• In this case, if the input power PIN or a power difference between the input power PIN and the output power POUT is relatively large, the interface circuit 73 generates, as the control signal, a control signal for setting an output to the lighting load 2 relatively large. If the input power PIN or the power difference between the input power PIN and the output power POUT is relatively small, the interface circuit 73 generates a control signal for setting the output to the lighting load 2 relatively small.
  • The power supply 7 only has to be capable of feeding a direct current. The power supply 7 is, for example, a battery, a power supply including solar power generation and a secondary battery, a USB power supply, or a LAN power supply and is, for example, a power supply obtained by rectifying an alternating-current power supply such as a commercial power supply. The power supply obtained by rectifying the alternating-current power supply is, for example, a full-wave rectified power supply and is, for example, a power supply smoothed by a smoothing capacitor.
  • FIG. 4 is a circuit diagram of a direct-current power supply including a dimmer.
  • As shown in FIG. 4, the power supply 7 includes the dimmer 8, a rectifying circuit 9, and the smoothing capacitor 40.
  • The dimmer 8 is a two-wire phase control dimmer. The dimmer 8 is connected to an alternating-current power supply 76 and inserted into one of a pair of power supply lines in series. In this way, the dimmer 8 may be inserted into the pair of power supply lines in series.
  • The dimmer 8 includes a triac 12 inserted into a power supply line in series, a phase circuit 13 connected in parallel to the triac 12, and a DIAC 14 connected between a gate of the triac 12 and the phase circuit 13.
  • The triac 12 is usually in an OFF state. If a pulse signal is input to the gate, the triac 12 is turned on. The triac 12 can feed an electric current in both directions at the time when the alternating-current power supply voltage VIN has positive polarity and when the alternating-current power supply voltage VIN has negative polarity.
  • The phase circuit 13 includes a variable resistor 15 and a capacitor 16. The phase circuit 13 generates a phase-delayed voltage across both ends of the capacitor 16. If the resistance of the variable resistor 15 is changed, a time constant changes and a delay time changes.
  • The DIAC 14 generates a pulse voltage if a voltage charged in a capacitor of the phase circuit 13 exceeds a fixed value and turns on the triac 12.
  • The dimmer 8 can adjust, by changing the time constant of the phase circuit 13 and controlling timing when the DIAC 14 generates a pulse, timing when the triac 12 is turned on.
  • The rectifying circuit 9 receives an alternating-current power supply voltage via the dimmer 8 and outputs a direct-current voltage. The rectifying circuit 9 includes a diode bridge. The rectifying circuit 9 outputs a direct-current voltage that changes according to a dimming degree by the dimmer 8. The rectifying circuit 9 only has to be capable of rectifying an alternating-current voltage input from the dimmer 8 and may have other configurations. A capacitor that reduces noise caused in the power supply for lighting 3f is connected to an input side of the rectifying circuit 9.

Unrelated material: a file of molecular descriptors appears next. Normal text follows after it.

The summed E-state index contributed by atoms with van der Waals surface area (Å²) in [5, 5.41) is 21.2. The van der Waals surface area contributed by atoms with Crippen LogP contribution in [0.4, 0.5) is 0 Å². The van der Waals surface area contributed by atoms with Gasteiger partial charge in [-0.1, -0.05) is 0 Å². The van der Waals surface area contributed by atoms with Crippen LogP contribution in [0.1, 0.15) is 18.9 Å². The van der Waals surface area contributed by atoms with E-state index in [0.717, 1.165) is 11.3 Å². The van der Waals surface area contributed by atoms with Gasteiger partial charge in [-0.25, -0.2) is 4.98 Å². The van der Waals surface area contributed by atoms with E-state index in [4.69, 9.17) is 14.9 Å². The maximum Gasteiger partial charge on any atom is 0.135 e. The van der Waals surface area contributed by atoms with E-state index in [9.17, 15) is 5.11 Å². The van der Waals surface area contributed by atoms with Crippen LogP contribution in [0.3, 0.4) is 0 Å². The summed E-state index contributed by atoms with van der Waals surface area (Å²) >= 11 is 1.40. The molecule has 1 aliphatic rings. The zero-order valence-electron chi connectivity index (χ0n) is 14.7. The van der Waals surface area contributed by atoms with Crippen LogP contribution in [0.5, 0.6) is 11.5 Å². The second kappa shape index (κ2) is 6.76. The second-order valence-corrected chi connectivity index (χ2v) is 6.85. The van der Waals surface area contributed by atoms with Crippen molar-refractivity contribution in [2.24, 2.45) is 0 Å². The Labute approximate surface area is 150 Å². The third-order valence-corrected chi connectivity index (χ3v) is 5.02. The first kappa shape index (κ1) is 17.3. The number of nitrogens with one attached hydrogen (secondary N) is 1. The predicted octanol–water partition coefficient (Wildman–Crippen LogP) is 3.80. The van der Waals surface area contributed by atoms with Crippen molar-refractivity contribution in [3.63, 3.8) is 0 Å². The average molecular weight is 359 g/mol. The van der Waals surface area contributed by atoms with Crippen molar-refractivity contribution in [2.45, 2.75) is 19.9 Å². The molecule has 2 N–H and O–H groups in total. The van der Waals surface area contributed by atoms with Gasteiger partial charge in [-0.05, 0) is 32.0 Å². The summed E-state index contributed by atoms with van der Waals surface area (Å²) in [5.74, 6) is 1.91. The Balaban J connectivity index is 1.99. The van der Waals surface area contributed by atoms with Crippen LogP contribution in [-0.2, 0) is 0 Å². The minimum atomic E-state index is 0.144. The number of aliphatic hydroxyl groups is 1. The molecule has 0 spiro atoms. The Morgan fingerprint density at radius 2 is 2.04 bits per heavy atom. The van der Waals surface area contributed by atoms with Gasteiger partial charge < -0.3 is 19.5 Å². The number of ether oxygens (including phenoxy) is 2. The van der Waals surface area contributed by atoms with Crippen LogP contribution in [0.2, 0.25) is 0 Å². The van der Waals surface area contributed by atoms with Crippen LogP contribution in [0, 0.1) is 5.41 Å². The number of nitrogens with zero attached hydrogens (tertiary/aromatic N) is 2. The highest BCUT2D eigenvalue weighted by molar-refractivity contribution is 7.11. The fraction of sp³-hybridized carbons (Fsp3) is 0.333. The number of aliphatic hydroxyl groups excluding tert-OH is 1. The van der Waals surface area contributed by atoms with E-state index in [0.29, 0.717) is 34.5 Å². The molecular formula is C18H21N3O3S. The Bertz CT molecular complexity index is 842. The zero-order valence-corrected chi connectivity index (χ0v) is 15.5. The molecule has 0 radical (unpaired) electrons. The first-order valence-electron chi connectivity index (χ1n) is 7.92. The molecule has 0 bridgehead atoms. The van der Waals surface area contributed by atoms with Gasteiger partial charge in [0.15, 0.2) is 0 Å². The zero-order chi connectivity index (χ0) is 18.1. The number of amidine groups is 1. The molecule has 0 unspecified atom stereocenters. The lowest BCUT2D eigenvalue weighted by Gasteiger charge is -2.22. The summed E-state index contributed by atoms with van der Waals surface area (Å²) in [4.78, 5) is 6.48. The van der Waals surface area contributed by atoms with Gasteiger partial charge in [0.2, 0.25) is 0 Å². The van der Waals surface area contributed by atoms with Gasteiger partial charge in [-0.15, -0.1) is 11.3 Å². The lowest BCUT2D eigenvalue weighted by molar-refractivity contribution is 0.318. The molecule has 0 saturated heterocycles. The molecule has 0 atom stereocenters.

• The smoothing capacitor 40 is connected between a high-potential terminal 9a and a low-potential terminal 9b of the rectifying circuit 9. The smoothing capacitor 40 smoothes the direct-current voltage rectified by the rectifying circuit 9.
  • In a configuration illustrated in the figure, a direct-current power supply is connected as the power supply 7 in the power supply for lighting 3f. However, a configuration may be adopted in which the rectifying circuit 9 and the smoothing capacitor 40 are included in the power supply for lighting 3f and electric power is supplied to the power supply for lighting 3f from the alternating-current power supply 76.
  • The switching power supply performs the switching operation repeating the ON state in which the resistance of the output element 5 is low and the OFF state in which an electric current does not flow. Therefore, the switching power supply is a low-power consumption and high-efficiency power supply.
  • In the embodiment, the switching power supply performs the switching operation if the output power POUT is equal to or larger than a predetermined value (predetermined power) and performs an operation like an operation of a series regulator if the output power POUT is smaller than the predetermined power. If the output power POUT is large, a product of a potential difference ΔV between an input and an output and an electric current is large and a loss increases if the switching power supply performs the operation of the series regulator. Therefore, it is suitable for a reduction in power consumption to perform the switching operation if the output power POUT is large. If the output power POUT is small, since a loss is small, there is no problem in operating as the series regulator.